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I want to setup a Debian box to handle all email for my domain. I can point my mx record to the box but... what software do I need on there.. I've seen Postfix and Courie.. are these okay for what I need?

I only have one address at the moment but will need something scalable to maybe handle a couple more domains and up to 20 users.

I've been doing some research and I can only find tuts on ISP style mailservers capable of handling thousands of domains. I'm not asking for details but a push in the right direction would be nice.


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up vote 3 down vote accepted

You need an MTA. Debian defaults to exim. Postfix is another popular choice, and installing it on Debian is just a matter of apt-get install postfix; you'll find more tutorials for it than for exim. Either is perfectly suitable for your needs — a couple of domains and 20 users is very small fry. Unless you have some other very specialized requirement, make your choice based on ease of setup or just plain it's-there-already.

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Thanks so if a mailserver sends an email to postfix does postfix store the mail in the file system and then I use an IMAP agent like dovecot to connect to an email client? – squarebear Apr 14 '11 at 21:23
@Steve: Yes, that's what most people do (with IMAP some other protocol like POP or Exchange, unless they're using a webmail). On a unix system, you can also read point a client directly at the local mailbox file, with no IMAP or the like. – Gilles Apr 14 '11 at 21:26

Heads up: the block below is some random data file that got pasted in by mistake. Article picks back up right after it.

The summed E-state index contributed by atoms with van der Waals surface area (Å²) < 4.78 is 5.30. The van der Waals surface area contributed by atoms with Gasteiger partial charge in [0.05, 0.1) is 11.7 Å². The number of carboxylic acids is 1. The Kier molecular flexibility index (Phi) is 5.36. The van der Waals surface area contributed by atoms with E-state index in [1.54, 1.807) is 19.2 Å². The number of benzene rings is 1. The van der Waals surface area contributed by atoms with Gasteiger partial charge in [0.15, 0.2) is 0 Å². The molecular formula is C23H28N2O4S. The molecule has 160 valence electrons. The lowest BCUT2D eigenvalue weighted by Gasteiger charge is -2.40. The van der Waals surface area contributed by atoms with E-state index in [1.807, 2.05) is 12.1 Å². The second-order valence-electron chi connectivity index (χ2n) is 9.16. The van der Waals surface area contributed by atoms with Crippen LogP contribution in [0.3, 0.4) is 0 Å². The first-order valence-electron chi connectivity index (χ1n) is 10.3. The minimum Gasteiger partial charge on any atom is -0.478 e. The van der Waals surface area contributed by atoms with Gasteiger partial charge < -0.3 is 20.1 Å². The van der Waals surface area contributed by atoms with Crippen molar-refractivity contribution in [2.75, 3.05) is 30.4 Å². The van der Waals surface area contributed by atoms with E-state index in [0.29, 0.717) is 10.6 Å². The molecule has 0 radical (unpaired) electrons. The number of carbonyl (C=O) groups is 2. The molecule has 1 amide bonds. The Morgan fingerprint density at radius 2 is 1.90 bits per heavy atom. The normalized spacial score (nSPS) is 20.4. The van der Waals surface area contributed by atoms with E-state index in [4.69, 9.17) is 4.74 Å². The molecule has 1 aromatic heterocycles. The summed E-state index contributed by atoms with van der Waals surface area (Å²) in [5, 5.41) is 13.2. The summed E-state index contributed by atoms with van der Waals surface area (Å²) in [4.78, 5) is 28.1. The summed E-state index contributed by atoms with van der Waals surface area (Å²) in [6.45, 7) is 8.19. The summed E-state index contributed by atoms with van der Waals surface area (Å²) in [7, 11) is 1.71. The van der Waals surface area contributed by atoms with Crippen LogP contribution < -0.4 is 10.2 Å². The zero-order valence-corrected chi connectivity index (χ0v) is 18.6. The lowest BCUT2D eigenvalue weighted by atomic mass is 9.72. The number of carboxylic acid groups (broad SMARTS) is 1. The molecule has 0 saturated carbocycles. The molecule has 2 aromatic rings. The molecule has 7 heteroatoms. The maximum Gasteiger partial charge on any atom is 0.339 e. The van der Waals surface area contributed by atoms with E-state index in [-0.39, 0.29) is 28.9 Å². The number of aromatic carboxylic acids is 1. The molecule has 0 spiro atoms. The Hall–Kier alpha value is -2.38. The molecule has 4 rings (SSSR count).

Thanks giles thats made everything a lot clearer for me. Ill look into the individual packages now. – squarebear Apr 14 '11 at 21:29

Sendmail, Postfix, Courier, and Exim can all do it, but they do, by default, assume a single domain that the computer represents. I would not recommend Sendmail to a newbie, but Postfix and Exim should be do-able. Their default configuration will give all unix accounts on your server an email based on the account username. 20 users is no problem at all. Note that most of these are MTAs only which means they will accept and store mail locally for domains they control, but do not provide a way for users to retrieve the mail off of the server. Unless you plan to have all users log on to the server to retrieve their mail, you will also need a POP3 or IMAP server. Dovecot is what I recommend for that. It works in conjunction with an MTA like Postfix. Users send mail to others through the MTA and retrieve mail through POP3 or IMAP. The main difference between POP3 and IMAP is with IMAP, mail is still kept on the server in addition to locally on a users email program, and IMAP also stores other folders on the server as well. This allows a user to switch mail programs and still have all their mail and folders with IMAP. It also facilitates for a sysadmin to backup all the email for a domain on the server. With POP3, mail is retrieved from an Inbox and deleted off of the server.

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Thanks for the info, I know I could look this up and I will be reading the man page for them but just to get my head straight, If I set the MX record to point to my postfix server and say I have a unix account called steve and the hostname of that box is mydomain.co.uk, and someone sends an email to bob@mydomain.co.uk does the POSTFIX bounce it as there's no unix account called bob on the server? – squarebear Apr 15 '11 at 7:45
Hi just got postfix setup and i can read the mail in /var/mail/$user thanks v.much – squarebear Apr 15 '11 at 8:30
@steve If it does not match either a UNIX account or an alias by default, it will register as a permanent delivery error and bounce the email. Postfix can be set up with an alternate user database and use virtual hosting, but for smaller setups, it can be easier to just create aliases that point to the UNIX account. webmaster can be an alias that directs all mail to steve's account. – penguin359 Apr 19 '11 at 9:20

Personally, I've found that Citadel was the easiest to set up. Some of these MTA are pretty troublesome to configure for someone who may be new to it. Citadel also comes with far more functionality than just an MTA - webmail, mailing lists, jabber, etc.

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